Thursday, April 16, 2009

Hollywood Couples: John Gilbert And Greta Garbo

A great on-screen couple in three silent movies (Flesh And The Devil, Love and A Woman Of Affairs), Greta Garbo and John Gilbert also had a passionate off-screen romance and were, to my mind, the most beautiful of Hollywood's Silent Era couples.

They met on the set of their first movie together, Flesh And The Devil. Gilbert was one of Hollywood's biggest names, earning a million dollars a year after the critical and commercial success of King Vidor's The Big Parade, and with the death of Rudolph Valentino, heir to the title of the Sexiest Man Alive. Garbo was a virtual unknown with a reputation as a moody ice queen.

"Hello, Greta," Gilbert reportedly said at their first meeting.

"It is Miss Garbo," was her reply.

Yet somehow they lit up the screen together.
The two fell in love with the cameras rolling and began an affair before the production was over.

The movie was a smash. Garbo created a sensation with her ethereal beauty, cool, exotic manner and thoroughly modern (for 1926) characterization of an amoral woman who slept with whomever she wanted. Gilbert further cemented his reputation as the screen's greatest lover.

Their off-camera romance was a mirror of their on-screen one—torrid, tempestuous and complicated by other relationships. Gilbert, who was married four times and was in the midst of a bitter divorce, proposed and Garbo, who never married, came as close to saying "I do" with Gilbert as she ever did.

Some say she left Gilbert
literally standing at the altar.

I don't know if that story is based in fact or the work of an overly-romantic publicity department, but in any event, the two parted and their careers went in decidedly different directions.

Despite his fine, classically-trained stage voice, Gilbert's career foundered with the introduction of sound. Audiences expecting John Wayne got Ronald Colman, not to mention that the studio carelessly saddled Gilbert with poor scripts in his first sound outings. That "I love you I love you I love you" bit from Singin' In The Rain? That was Gene Kelly copying an actual John Gilbert performance.

The two made one last movie together, the box-office failure Queen Christina, before Gilbert died of a heart attack in 1936.

Garbo continued to make movies, was nominated for three Oscars and then abruptly retired in 1941 to become one of history's most famous recluses. I'll go into more depth about her later career when we reach the sound era.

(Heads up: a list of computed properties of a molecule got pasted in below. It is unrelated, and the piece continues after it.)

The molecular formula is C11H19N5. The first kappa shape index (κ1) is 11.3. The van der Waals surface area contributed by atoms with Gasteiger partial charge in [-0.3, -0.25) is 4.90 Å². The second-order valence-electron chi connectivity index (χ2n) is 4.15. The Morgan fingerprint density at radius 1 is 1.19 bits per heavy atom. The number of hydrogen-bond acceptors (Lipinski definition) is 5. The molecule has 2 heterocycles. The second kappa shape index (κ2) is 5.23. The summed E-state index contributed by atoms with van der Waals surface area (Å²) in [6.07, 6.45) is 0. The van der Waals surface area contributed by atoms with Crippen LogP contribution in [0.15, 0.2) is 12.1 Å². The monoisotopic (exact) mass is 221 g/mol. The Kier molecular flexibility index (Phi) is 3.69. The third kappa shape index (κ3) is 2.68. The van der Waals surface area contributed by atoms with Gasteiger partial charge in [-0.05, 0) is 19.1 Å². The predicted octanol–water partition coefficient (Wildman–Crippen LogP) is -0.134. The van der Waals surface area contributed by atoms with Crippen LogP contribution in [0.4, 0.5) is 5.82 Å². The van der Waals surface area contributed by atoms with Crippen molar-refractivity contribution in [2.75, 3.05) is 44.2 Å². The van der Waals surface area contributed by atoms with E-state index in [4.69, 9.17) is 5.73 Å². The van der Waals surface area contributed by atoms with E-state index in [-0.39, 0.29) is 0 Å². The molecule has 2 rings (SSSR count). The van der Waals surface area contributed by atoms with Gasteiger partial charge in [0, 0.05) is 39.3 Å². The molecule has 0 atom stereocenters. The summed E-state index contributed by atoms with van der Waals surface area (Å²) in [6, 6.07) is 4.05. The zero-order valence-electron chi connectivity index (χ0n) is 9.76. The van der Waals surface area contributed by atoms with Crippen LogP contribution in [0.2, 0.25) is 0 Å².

And in a few weeks, as part of an occasional series about famous Hollywood couples, I'll write about the other great couple of Silent Era, Mary Pickford and Douglas Fairbanks.


lupner said...

Have only seen Mr. Gilbert in photos, but just wanna say he appears to have had it all over Valentino IMHO (though neither are really my cup o' filmgoer's tea).

Garbo was amazing to watch. I've only seen a couple of her films, but one was "Ninotchka" -- which i think was the one advertised with "Garbo laughs" --? Both she and Melvyn Douglas were great -- lots o' fun.

Mister Parker said...

"Ninotchka" -- my favorite Garbo movie.

Written by Billy Wilder, you know. Directed by Ernst Lubitsch. One of my favorite writer stories involves Wilder working on Ninotchka. He couldn't figure how to show Ninotchka's conversion from communism to capitalism and had written pages and pages of turgid dialogue and it still wasn't working.

Finally, he throws up his hands and admits defeat to Lubitsch. Lubitsch thinks for a minute and says, "It's the hat."

"Hat?" says Wilder. "What hat?"

"The hat we're going to put in the movie."

And so they include three scenes involving a gaudy hat for sale in a window of the hotel where she is staying.

The first time walking through the lobby, Garbo says something about "How can a society exist that would sell such a hat."

The second time, she just looks at it, shakes her head, "Tsk tsk tsk."

The third time, up in her hotel room, standing before her mirror, she looks to make sure she is alone -- and then takes the hat out of its box and puts it on.

This, says Wilder, is why Lubitsch was a genius.